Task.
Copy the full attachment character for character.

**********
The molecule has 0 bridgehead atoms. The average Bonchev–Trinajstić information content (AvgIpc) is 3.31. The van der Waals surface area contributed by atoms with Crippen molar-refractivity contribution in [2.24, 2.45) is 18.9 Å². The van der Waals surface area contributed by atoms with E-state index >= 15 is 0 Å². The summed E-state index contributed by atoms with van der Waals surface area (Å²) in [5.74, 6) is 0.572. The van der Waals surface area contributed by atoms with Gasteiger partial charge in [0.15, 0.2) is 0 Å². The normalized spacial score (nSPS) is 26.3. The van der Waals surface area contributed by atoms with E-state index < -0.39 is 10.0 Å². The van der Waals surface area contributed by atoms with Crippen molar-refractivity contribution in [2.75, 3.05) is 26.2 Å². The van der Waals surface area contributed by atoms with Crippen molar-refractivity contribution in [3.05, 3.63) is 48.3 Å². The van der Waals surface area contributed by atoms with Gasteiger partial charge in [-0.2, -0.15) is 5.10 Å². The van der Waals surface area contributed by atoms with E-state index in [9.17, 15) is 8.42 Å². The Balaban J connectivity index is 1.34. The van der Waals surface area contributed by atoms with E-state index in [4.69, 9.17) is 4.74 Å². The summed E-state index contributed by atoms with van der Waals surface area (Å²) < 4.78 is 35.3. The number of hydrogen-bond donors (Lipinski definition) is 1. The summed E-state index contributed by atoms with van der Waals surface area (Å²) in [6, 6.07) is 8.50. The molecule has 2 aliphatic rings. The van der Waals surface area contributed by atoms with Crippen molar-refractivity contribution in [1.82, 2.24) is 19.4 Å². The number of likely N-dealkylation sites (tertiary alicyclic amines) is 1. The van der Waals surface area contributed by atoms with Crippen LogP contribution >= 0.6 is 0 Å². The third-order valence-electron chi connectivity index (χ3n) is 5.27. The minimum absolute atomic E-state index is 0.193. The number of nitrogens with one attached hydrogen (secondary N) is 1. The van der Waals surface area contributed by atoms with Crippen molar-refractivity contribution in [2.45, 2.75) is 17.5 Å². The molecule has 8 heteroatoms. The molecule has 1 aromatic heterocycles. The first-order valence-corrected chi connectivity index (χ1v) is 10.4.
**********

The molecule has 0 bridgehead atoms. The average Bonchev–Trinajstić information content (AvgIpc) is 3.31. The van der Waals surface area contributed by atoms with Crippen molar-refractivity contribution in [2.24, 2.45) is 18.9 Å². The van der Waals surface area contributed by atoms with E-state index >= 15 is 0 Å². The summed E-state index contributed by atoms with van der Waals surface area (Å²) in [5.74, 6) is 0.572. The van der Waals surface area contributed by atoms with Gasteiger partial charge in [0.15, 0.2) is 0 Å². The normalized spacial score (nSPS) is 26.3. The van der Waals surface area contributed by atoms with E-state index < -0.39 is 10.0 Å². The van der Waals surface area contributed by atoms with Crippen molar-refractivity contribution in [2.75, 3.05) is 26.2 Å². The van der Waals surface area contributed by atoms with Crippen molar-refractivity contribution in [3.05, 3.63) is 48.3 Å². The van der Waals surface area contributed by atoms with Gasteiger partial charge in [-0.2, -0.15) is 5.10 Å². The van der Waals surface area contributed by atoms with E-state index in [9.17, 15) is 8.42 Å². The Balaban J connectivity index is 1.34. The van der Waals surface area contributed by atoms with E-state index in [4.69, 9.17) is 4.74 Å². The summed E-state index contributed by atoms with van der Waals surface area (Å²) < 4.78 is 35.3. The number of hydrogen-bond donors (Lipinski definition) is 1. The summed E-state index contributed by atoms with van der Waals surface area (Å²) in [6, 6.07) is 8.50. The molecule has 2 aliphatic rings. The van der Waals surface area contributed by atoms with Crippen molar-refractivity contribution in [1.82, 2.24) is 19.4 Å². The number of likely N-dealkylation sites (tertiary alicyclic amines) is 1. The van der Waals surface area contributed by atoms with Crippen LogP contribution >= 0.6 is 0 Å². The third-order valence-electron chi connectivity index (χ3n) is 5.27. The minimum absolute atomic E-state index is 0.193. The number of nitrogens with one attached hydrogen (secondary N) is 1. The van der Waals surface area contributed by atoms with Crippen molar-refractivity contribution in [2.45, 2.75) is 17.5 Å². The molecule has 8 heteroatoms. The molecule has 1 aromatic heterocycles. The first-order valence-corrected chi connectivity index (χ1v) is 10.4.